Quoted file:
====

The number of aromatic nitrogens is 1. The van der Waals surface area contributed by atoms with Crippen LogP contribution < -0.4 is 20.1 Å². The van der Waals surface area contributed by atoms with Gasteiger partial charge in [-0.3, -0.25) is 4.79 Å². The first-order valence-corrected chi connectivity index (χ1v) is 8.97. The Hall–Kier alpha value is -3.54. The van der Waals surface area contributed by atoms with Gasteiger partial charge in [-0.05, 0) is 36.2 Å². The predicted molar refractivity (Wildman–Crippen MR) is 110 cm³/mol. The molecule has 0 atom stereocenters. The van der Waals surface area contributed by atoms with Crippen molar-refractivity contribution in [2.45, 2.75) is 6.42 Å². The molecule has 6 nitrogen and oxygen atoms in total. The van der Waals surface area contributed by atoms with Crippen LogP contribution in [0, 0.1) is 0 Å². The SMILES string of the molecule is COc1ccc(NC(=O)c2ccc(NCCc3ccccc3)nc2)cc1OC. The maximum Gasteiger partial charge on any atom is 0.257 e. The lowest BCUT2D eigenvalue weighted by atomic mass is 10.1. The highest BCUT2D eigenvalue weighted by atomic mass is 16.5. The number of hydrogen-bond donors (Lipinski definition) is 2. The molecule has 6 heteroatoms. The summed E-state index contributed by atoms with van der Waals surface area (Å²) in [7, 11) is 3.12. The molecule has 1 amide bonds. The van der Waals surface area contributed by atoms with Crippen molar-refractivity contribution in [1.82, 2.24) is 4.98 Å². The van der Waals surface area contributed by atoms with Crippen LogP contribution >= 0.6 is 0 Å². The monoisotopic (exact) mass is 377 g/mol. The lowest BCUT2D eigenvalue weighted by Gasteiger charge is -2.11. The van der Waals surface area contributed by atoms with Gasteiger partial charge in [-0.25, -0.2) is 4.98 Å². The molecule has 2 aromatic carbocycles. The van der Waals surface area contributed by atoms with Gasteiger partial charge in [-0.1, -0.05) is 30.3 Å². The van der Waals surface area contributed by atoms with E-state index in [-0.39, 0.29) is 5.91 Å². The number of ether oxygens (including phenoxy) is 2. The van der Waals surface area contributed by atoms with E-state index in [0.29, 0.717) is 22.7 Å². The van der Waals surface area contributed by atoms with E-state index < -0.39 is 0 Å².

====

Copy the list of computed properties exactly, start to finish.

The number of aromatic nitrogens is 1. The van der Waals surface area contributed by atoms with Crippen LogP contribution < -0.4 is 20.1 Å². The van der Waals surface area contributed by atoms with Gasteiger partial charge in [-0.3, -0.25) is 4.79 Å². The first-order valence-corrected chi connectivity index (χ1v) is 8.97. The Hall–Kier alpha value is -3.54. The van der Waals surface area contributed by atoms with Gasteiger partial charge in [-0.05, 0) is 36.2 Å². The predicted molar refractivity (Wildman–Crippen MR) is 110 cm³/mol. The molecule has 0 atom stereocenters. The van der Waals surface area contributed by atoms with Crippen molar-refractivity contribution in [2.45, 2.75) is 6.42 Å². The molecule has 6 nitrogen and oxygen atoms in total. The van der Waals surface area contributed by atoms with Crippen LogP contribution in [0, 0.1) is 0 Å². The SMILES string of the molecule is COc1ccc(NC(=O)c2ccc(NCCc3ccccc3)nc2)cc1OC. The maximum Gasteiger partial charge on any atom is 0.257 e. The lowest BCUT2D eigenvalue weighted by atomic mass is 10.1. The highest BCUT2D eigenvalue weighted by atomic mass is 16.5. The number of hydrogen-bond donors (Lipinski definition) is 2. The molecule has 6 heteroatoms. The summed E-state index contributed by atoms with van der Waals surface area (Å²) in [7, 11) is 3.12. The molecule has 1 amide bonds. The van der Waals surface area contributed by atoms with Crippen molar-refractivity contribution in [1.82, 2.24) is 4.98 Å². The van der Waals surface area contributed by atoms with Crippen LogP contribution >= 0.6 is 0 Å². The monoisotopic (exact) mass is 377 g/mol. The lowest BCUT2D eigenvalue weighted by Gasteiger charge is -2.11. The van der Waals surface area contributed by atoms with Gasteiger partial charge in [-0.25, -0.2) is 4.98 Å². The molecule has 2 aromatic carbocycles. The van der Waals surface area contributed by atoms with Gasteiger partial charge in [-0.1, -0.05) is 30.3 Å². The van der Waals surface area contributed by atoms with E-state index in [-0.39, 0.29) is 5.91 Å². The number of ether oxygens (including phenoxy) is 2. The van der Waals surface area contributed by atoms with E-state index in [0.29, 0.717) is 22.7 Å². The van der Waals surface area contributed by atoms with E-state index < -0.39 is 0 Å².